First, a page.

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Re: Re: Limit of list

  • To: mathgroup at
  • Subject: [mg57626] Re: [mg57527] Re: Limit of list
  • From: DrBob <drbob at>
  • Date: Thu, 2 Jun 2005 05:17:06 -0400 (EDT)
  • References: <d79ejm$lb1$> <> <> <p06210287bec30fedd446@[]>
  • Reply-to: drbob at
  • Sender: owner-wri-mathgroup at

> Not COMPLETELY undocumented.

Ah. F1 doesn't work, and neither does the recently advertised Google trick for searching the current documentation online. Unrestricted Google DOES work, on the other hand, but I didn't try that until now. Sigh...

>> Just as well, I guess, since it can't possibly work.
> Why not?

Because a finite sequence has an uncountable number of extensions, most of which don't converge, others of which converge to anything one cares to arbitrarily choose. SequenceLimit simply gives an answer to the question, "What is the result of Wynn's epsilon algorithm for this list of numbers?" Since I've never heard of the algorithm until now, it's not likely I would ask that question.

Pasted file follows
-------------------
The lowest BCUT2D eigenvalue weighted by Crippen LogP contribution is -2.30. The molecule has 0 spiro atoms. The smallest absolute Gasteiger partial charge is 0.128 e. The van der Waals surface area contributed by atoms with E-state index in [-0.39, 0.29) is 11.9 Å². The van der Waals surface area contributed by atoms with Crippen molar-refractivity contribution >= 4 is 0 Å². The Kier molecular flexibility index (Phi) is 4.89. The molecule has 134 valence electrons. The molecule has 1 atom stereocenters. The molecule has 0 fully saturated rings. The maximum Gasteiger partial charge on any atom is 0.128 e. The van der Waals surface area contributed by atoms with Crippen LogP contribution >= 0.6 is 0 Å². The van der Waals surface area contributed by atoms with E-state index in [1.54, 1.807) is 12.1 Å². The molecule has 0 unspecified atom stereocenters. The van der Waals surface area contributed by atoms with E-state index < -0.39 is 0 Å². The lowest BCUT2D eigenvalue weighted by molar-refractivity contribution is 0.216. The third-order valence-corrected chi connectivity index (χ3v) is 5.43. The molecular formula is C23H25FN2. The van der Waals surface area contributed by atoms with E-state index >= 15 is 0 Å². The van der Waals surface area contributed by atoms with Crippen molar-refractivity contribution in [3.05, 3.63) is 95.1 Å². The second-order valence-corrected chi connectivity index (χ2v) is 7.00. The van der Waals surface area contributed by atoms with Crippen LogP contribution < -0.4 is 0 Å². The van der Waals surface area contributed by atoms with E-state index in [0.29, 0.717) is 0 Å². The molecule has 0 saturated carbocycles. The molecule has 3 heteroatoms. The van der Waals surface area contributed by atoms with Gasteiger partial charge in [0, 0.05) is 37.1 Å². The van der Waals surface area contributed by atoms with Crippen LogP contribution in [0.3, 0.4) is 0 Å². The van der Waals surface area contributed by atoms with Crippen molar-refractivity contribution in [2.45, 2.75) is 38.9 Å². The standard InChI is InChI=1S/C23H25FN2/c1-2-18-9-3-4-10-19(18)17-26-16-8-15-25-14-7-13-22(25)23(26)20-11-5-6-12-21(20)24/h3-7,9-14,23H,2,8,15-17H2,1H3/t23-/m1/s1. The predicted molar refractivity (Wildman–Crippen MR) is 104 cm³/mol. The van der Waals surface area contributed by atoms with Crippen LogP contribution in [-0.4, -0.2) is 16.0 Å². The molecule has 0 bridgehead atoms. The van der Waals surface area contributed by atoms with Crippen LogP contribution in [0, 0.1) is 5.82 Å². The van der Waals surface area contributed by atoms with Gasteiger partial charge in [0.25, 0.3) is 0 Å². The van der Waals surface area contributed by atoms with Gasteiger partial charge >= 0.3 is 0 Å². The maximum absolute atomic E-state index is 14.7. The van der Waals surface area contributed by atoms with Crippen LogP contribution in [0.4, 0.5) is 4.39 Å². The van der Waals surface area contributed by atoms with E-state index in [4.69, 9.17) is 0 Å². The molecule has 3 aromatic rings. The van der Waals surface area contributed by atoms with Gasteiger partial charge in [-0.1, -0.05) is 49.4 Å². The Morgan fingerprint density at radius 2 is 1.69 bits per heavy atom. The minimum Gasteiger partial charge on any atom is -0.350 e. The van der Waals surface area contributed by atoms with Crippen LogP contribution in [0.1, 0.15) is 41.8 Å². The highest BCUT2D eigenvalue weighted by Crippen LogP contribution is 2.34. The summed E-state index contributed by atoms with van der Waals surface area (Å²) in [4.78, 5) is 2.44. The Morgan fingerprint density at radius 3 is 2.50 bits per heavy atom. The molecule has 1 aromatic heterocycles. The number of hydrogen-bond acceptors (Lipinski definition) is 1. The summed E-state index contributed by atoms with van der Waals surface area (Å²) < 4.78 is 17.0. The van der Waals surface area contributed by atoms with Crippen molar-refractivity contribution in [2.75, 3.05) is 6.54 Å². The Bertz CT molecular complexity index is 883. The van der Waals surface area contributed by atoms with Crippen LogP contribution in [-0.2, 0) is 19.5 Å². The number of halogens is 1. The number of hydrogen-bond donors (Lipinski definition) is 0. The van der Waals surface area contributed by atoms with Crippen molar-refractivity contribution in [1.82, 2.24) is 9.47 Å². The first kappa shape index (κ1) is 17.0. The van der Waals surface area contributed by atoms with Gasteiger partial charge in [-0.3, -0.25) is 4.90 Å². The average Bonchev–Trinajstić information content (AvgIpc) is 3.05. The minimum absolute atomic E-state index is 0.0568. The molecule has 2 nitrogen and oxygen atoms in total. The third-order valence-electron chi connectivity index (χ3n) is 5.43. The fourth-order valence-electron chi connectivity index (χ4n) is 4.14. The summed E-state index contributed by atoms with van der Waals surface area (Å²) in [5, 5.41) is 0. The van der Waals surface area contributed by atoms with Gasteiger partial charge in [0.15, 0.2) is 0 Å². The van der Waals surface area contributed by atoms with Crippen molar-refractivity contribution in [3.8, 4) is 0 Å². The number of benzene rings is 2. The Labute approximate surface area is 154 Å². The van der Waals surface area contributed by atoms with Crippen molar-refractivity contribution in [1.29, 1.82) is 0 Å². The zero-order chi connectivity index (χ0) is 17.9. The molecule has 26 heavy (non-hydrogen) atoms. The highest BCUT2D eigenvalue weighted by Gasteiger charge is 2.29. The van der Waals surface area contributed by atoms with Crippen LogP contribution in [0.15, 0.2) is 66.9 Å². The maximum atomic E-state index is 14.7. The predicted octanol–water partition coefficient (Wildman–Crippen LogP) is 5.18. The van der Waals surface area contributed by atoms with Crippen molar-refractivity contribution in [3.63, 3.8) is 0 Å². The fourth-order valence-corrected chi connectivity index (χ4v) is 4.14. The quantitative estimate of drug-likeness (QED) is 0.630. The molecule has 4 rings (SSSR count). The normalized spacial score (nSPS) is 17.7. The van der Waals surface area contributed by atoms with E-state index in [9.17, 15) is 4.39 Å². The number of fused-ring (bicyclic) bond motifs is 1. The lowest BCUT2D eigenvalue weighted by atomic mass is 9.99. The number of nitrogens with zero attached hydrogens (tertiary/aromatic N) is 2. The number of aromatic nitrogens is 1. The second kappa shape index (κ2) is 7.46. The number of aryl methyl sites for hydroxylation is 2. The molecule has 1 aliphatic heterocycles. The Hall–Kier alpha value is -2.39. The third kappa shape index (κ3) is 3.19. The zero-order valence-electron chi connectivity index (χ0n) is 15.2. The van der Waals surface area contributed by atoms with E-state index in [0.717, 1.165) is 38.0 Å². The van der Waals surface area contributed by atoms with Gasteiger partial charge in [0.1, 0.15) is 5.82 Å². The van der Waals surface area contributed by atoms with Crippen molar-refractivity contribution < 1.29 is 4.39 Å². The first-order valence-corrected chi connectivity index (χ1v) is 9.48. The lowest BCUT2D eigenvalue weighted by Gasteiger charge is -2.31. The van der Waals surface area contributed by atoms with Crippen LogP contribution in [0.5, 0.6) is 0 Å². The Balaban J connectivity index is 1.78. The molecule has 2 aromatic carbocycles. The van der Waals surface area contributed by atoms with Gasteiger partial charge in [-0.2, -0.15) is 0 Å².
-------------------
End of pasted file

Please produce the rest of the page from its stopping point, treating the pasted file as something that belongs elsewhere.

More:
SAT questions that ask, "What's the next term in this sequence?" are written by mathematical morons who (apparently) don't realize all the choices are equally valid.


On Wed, 1 Jun 2005 15:13:49 +0800, Paul Abbott <paul at> wrote:

>> SequenceLimit. Another COMPLETELY undocumented feature.
> Not COMPLETELY undocumented. Try
>    ?SequenceLimit
>> Just as well, I guess, since it can't possibly work.
> Why not? SequenceLimit returns the approximation given by Wynn's
> epsilon algorithm to the limit of a sequence whose first few terms
> are given by list. This algorithm can give finite results for
> divergent sequences. As I understand it, SequenceLimit is used by
> NIntegrate when Method->Oscillatory.
> Cheers,
> Paul
>> Bobby
>> On Tue, 31 May 2005 04:59:40 -0400 (EDT), Paul Abbott
>> <paul at> wrote:
>>> In article <d79ejm$lb1$1 at>,
>>>  Guy Israeli <guyi1 at> wrote:
>>>> Is there a way to find out the convergence point of a list of numbers?
>>>> for example if I have
>>>> {1,2,5,6,8,9,10,11,10,11,12,11,12.. and so on}
>>>> it will give me something around 10-12
>>> Try SequenceLimit:
>>>   SequenceLimit[{1,2,5,6,8,9,10,11,10,11,12,11,12}]
>>> Also, if your list is entering a cycle there have been previous
>>> MathGroup postings on methods for detecting cycles.
>>> Cheers,
>>> Paul
>> --
>> DrBob at

DrBob at

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